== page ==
Thomas' task: lifting worm from Big Apple


Pro Basketball

January 04, 2004|By MILTON KENT

If the old saying that you have to take a step backward to make a positive step is true, then Isiah Thomas got his first indication on how far he has to go to rebuild the New York Knicks.

Thomas, who took over as president of the Knicks on Dec. 22, upon the firing of Scott Layden, was rebuffed in his first attempt to upgrade the team. He lost out to the New Jersey Nets to sign free-agent forward Eddie Griffin, who was released last month by the Houston Rockets.

In the mind of Thomas - who meant no specific disrespect to the Nets, who, after all, have been to the Finals the past two years - losing a player to another team is like a beauty queen passing over Fabio for an average Joe.

"We've got to get our franchise back to the point where players want to come play for the New York Knicks and don't give it a second thought," Thomas told the New York Daily News last week. "There was a time when we would have gotten the phone call, `Can we come play for you,' as opposed to us having to search and find and beat [the bushes]. We've got to get ourselves back to the point as a franchise where people want to come here and play and see this and view this as a very good situation, and that's what we're working on."

It won't be easy. Few franchises have fallen faster and harder than the Knicks, who were the Eastern representatives in the 1999 Finals. Of course, that was when Jeff Van Gundy, Patrick Ewing and Latrell Sprewell were key components in Gotham.

Since then, Van Gundy quit as coach 19 games into the 2001-02 season, Ewing went to two other teams, retired, and is an assistant coach with Van Gundy in Houston, and Sprewell was traded this past offseason as part of a four-team deal that brought Keith Van Horn to Madison Square Garden.

The Knicks made the playoffs for 13 straight seasons, but they haven't been close to .500 in the past two. They are seemingly hopelessly over the salary cap, with little chance to get under and have few desirable players that other teams would want in trade.

But Thomas, who was let go as Indiana Pacers coach after last season, is pledging to do whatever it takes to make the Knicks respectable again, up to and including trading forward Antonio McDyess, the cornerstone of a draft-day trade two seasons ago with Denver.

McDyess, who has missed virtually all of the past two years with a serious left knee injury, is back in the lineup, but his return has been incremental. However, his status as an unrestricted free agent at season's end and the $14 million salary slot that could be used, might make McDyess attractive in a potential trade, provided he can show that he can still play.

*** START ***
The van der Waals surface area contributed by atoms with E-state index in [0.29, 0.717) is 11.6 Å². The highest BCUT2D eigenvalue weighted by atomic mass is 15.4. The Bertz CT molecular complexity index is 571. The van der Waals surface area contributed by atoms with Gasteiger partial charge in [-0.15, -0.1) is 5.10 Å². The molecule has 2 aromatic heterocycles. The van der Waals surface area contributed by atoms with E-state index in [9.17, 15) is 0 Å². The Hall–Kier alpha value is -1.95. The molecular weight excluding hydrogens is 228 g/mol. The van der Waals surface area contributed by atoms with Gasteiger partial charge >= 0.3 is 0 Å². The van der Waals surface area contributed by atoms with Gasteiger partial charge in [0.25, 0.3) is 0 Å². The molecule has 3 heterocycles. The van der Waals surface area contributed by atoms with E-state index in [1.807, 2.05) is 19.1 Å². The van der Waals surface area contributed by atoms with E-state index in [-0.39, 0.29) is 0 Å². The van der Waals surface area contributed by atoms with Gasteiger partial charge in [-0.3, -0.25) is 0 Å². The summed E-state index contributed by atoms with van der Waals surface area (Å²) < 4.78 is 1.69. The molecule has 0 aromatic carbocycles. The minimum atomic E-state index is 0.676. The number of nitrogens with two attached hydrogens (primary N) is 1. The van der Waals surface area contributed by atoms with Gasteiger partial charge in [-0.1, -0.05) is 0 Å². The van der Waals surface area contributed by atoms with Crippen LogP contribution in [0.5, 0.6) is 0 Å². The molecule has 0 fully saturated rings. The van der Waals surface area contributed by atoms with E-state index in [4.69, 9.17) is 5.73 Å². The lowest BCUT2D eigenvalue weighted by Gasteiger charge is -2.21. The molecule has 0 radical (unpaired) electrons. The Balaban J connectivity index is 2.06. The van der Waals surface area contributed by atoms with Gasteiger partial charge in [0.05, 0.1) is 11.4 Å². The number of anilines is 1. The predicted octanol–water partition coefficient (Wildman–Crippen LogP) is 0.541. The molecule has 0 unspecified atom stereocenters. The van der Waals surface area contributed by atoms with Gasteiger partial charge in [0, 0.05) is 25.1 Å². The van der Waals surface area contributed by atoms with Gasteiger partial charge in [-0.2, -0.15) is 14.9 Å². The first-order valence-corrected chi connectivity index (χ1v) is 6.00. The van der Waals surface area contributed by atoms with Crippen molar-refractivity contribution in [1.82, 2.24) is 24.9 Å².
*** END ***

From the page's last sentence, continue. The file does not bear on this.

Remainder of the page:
Thomas last week shipped veteran reserve forward Clarence Weatherspoon to the Rockets for reserve center John Amaechi and backup point guard Moochie Norris. Amaechi will likely be cut soon to clear cap space and Thomas, the first general manager of the Toronto Raptors, is expected to deal one of his other three point guards before next month's trading deadline.

Thomas' biggest task is to make the world's most famous arena hop again.

"Most definitely, you should definitely want to come play here," Thomas told the Daily News. "We have to build it back to the point where people look at this place and they drool. We have to do a lot of things. But we'll get there."


Only four players in NBA history have averaged 15 points, five assists and five rebounds in each of their first four seasons. Name them. Here's a hint: Two of them are on active rosters this year.

Artest's personal foul

At his best, Indiana forward Ron Artest is what's known in the trade as a lockdown defender, the kind of player you can put on a talented scorer without having to bring help. And Artest is a rapidly improving offensive threat as well, as the second-leading Pacers scorer behind Jermaine O'Neal.

But if Artest has any more weeks like the one last week, it won't take much to see Indiana management shipping him off to another club before the Feb. 19 trade deadline.

Artest, who missed 12 games last season because of unsportsmanlike conduct and flagrant fouls, was benched during the second half of a Dec. 27 loss to New Jersey by new coach Rick Carlisle because of "conduct detrimental to winning."

Artest griped that he had only taken three bad shots and hinted that he would be amenable to being moved. He then skipped the shoot-around before Monday's game with Memphis, and was held out of the starting lineup.

The mercurial forward met with Larry Bird, the Pacers' new president, and Donnie Walsh, the team's CEO, for 30 minutes before Monday's game and appeared to get things squared away.

"The one thing that was made clear in that meeting is that you have to put the team first," Artest told The Indianapolis Star. "Any issues that you have during or after a game need to be handled later, after you've calmed down and gotten your composure. A lot of what happened was my mistake. Definitely. But now everybody now is on the same page and it's time to move on."

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